Texas Two Step (right onto the IR) From Concussion to Collarbone

What is a concussion and why is it keeping my TE out for so long?

So The Houston Texans placed TE C.J. Fiedorowicz on injured reserve with a concussion on September 12th. This move comes after Fiedorowicz suffered his second concussion in short succession of his first. He was injured late in training camp and then again in Week 1. It’s a big blow to the Texans’ offense, as Fiedorowicz is their primary pass catching tight end.

So lets break down what actually is a concussion and why it landed Fiedorowicz on the IR (meaning he will be about at least 6 weeks, but possibly even the whole season). A concussion is a type of traumatic brain injury—or TBI—caused by a blow, bump or strike to the head or by a jolt to the body that causes the head and brain to quickly move back and forth. This sudden movement causes the brain to bounce around or move a good deal in the skull, creating chemical changes in the brain and sometimes damaging or stretching the brain cells.

 

Because Fiedorowicz had just had a concussion the week prior in camp, he runs the risk of SIS or Second Impact Syndrome. SIS occurs when the brain swells rapidly, and catastrophically, after a person suffers a second concussion before symptoms from an earlier one have subsided. This second blow may occur minutes, days or weeks after an initial concussion, and even the lowest grade of concussion can lead to SIS. The condition can be fatal, and anyone who is not killed from the syndrome can end up severely disabled. It is not currently know what causes SIS, but one thought is that the brain’s arterioles lose their ability to regulate their diameter, and therefore lose control over blood flow to the brain, causing massive cerebral swelling.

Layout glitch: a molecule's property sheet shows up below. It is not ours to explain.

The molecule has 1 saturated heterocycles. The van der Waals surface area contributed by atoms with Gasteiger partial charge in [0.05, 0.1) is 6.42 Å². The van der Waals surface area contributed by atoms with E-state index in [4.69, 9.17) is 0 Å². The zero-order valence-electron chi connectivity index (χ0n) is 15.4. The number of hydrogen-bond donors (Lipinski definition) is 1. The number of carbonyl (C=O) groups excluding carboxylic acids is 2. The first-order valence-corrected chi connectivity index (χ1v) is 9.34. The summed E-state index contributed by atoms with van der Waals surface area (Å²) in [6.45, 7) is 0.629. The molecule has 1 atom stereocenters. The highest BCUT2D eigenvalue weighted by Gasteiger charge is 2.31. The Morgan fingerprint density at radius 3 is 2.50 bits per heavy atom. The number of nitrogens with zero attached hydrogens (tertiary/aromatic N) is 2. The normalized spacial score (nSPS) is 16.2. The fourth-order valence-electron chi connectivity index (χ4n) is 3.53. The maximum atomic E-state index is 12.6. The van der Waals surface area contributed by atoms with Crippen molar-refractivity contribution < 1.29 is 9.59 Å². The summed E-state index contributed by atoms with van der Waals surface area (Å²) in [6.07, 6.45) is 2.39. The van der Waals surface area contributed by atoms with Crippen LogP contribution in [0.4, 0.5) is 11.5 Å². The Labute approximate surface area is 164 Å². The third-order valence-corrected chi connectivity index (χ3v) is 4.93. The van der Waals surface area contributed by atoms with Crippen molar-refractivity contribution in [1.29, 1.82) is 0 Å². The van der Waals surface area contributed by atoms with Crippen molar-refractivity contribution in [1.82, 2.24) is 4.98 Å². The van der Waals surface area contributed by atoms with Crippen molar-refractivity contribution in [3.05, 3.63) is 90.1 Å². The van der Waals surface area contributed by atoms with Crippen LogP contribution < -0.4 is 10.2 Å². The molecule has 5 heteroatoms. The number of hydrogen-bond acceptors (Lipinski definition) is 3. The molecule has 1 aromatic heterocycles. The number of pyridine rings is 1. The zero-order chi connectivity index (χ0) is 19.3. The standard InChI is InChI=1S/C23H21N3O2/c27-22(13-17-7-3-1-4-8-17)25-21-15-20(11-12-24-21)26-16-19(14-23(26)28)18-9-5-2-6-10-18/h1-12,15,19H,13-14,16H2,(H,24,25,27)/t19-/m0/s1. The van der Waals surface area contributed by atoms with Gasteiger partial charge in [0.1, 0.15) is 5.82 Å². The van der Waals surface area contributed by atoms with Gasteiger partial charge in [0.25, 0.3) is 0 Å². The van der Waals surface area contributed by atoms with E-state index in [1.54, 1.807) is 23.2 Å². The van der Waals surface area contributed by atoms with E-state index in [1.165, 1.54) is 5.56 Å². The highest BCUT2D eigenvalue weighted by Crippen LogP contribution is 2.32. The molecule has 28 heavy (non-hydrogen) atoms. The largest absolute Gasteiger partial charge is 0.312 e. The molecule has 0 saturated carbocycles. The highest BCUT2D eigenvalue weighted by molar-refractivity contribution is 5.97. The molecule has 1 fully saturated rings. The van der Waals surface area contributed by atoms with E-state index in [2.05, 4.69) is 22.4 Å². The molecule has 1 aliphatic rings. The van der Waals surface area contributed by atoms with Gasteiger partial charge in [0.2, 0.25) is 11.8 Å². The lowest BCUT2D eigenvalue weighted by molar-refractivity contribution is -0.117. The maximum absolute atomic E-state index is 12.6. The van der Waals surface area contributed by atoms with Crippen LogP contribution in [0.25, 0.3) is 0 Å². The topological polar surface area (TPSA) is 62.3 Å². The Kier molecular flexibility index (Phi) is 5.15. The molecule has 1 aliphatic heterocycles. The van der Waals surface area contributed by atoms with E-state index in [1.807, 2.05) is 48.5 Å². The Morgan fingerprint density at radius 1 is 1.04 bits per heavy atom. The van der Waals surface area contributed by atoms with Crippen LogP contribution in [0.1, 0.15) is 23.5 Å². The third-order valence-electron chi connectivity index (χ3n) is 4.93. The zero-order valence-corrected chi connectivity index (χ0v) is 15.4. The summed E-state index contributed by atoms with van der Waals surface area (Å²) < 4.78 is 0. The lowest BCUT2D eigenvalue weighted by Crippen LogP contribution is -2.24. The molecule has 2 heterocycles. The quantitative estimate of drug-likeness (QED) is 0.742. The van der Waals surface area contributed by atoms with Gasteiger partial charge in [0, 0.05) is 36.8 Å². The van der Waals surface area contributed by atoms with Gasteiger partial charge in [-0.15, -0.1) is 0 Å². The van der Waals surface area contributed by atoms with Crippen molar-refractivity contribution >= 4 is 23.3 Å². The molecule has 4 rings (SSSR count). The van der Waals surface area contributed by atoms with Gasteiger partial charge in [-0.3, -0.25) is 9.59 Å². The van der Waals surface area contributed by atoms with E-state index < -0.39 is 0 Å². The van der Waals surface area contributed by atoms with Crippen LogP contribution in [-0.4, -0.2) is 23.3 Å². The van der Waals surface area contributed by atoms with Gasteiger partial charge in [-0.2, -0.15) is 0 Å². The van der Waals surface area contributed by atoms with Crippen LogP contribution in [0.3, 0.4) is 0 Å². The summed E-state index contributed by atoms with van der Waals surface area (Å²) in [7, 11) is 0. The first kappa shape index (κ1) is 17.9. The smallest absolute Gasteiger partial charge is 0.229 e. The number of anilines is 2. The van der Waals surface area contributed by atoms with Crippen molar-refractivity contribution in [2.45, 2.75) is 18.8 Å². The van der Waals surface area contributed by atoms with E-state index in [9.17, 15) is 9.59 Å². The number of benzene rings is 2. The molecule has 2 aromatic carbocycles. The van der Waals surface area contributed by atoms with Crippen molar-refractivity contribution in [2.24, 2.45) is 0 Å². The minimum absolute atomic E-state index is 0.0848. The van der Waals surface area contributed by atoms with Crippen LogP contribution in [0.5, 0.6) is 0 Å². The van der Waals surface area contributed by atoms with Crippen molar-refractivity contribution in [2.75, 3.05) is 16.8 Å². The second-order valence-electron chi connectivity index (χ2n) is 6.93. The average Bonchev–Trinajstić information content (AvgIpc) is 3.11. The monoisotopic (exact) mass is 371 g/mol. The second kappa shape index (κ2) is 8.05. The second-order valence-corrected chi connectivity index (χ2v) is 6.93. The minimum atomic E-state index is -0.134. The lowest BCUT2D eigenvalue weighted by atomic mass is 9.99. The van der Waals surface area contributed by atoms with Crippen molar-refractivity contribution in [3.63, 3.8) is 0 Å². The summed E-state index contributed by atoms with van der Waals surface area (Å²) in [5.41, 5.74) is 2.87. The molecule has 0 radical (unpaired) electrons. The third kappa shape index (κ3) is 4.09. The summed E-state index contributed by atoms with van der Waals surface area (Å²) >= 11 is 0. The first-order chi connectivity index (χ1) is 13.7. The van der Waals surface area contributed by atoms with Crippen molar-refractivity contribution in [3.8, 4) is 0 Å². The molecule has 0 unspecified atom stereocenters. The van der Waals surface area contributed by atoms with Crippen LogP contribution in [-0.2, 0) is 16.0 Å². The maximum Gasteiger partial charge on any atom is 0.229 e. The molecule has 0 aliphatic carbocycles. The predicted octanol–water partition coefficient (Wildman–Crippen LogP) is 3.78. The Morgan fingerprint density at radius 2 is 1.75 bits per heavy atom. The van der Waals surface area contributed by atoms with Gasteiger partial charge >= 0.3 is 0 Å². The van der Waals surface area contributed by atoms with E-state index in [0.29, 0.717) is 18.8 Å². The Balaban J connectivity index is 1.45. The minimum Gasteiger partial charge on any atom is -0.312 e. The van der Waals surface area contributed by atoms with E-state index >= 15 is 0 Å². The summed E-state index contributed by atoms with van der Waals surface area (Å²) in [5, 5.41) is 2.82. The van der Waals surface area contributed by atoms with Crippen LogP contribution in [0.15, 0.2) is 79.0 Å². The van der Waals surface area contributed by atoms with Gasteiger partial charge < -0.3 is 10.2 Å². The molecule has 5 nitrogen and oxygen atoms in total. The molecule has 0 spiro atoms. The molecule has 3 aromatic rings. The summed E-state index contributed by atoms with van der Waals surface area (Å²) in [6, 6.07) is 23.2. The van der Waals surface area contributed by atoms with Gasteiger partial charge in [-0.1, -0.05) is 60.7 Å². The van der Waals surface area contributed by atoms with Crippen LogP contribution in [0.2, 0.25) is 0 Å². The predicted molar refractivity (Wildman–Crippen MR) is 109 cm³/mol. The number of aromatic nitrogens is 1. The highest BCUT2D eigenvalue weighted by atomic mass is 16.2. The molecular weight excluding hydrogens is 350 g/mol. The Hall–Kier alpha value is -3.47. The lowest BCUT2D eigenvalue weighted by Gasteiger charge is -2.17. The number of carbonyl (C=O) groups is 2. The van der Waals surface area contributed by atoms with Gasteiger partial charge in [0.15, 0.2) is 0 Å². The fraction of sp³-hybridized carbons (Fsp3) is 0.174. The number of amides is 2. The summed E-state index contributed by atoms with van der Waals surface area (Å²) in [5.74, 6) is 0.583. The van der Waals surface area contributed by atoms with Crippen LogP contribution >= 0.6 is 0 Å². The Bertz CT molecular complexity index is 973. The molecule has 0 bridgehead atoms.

In order to prevent SIS, (and help with concussion in general) guidelines have been established to prohibit athletes from returning to a game prematurely. (The NFL now has a strict concussion protocol which Fiedorowicz is currently undergoing.) Physicians often recommend that athletes not return to play before symptoms of an initial head injury have resolved. Due to the very small number of recorded cases of SIS, there is doubt about whether it is a valid diagnosis. However, the syndrome is recognized by physicians.

Some Good New For The Texans

On the bright side, Will Fuller returned to practice this week after suffering a broken collar bone on August 2nd. Collar bones can have a wide array of timetables to heal when fractured. The time to return to the playing field can be anywhere from 6-12 weeks, but the fact that Fuller is back at practice is a good sign we may be seeing him return to play soon. A full 12 weeks of recovery would put Fuller back around Oct 25th (or week 8) but while he is a scratch for Week 3, I would not be surprised if we see him around week 5 or 6.

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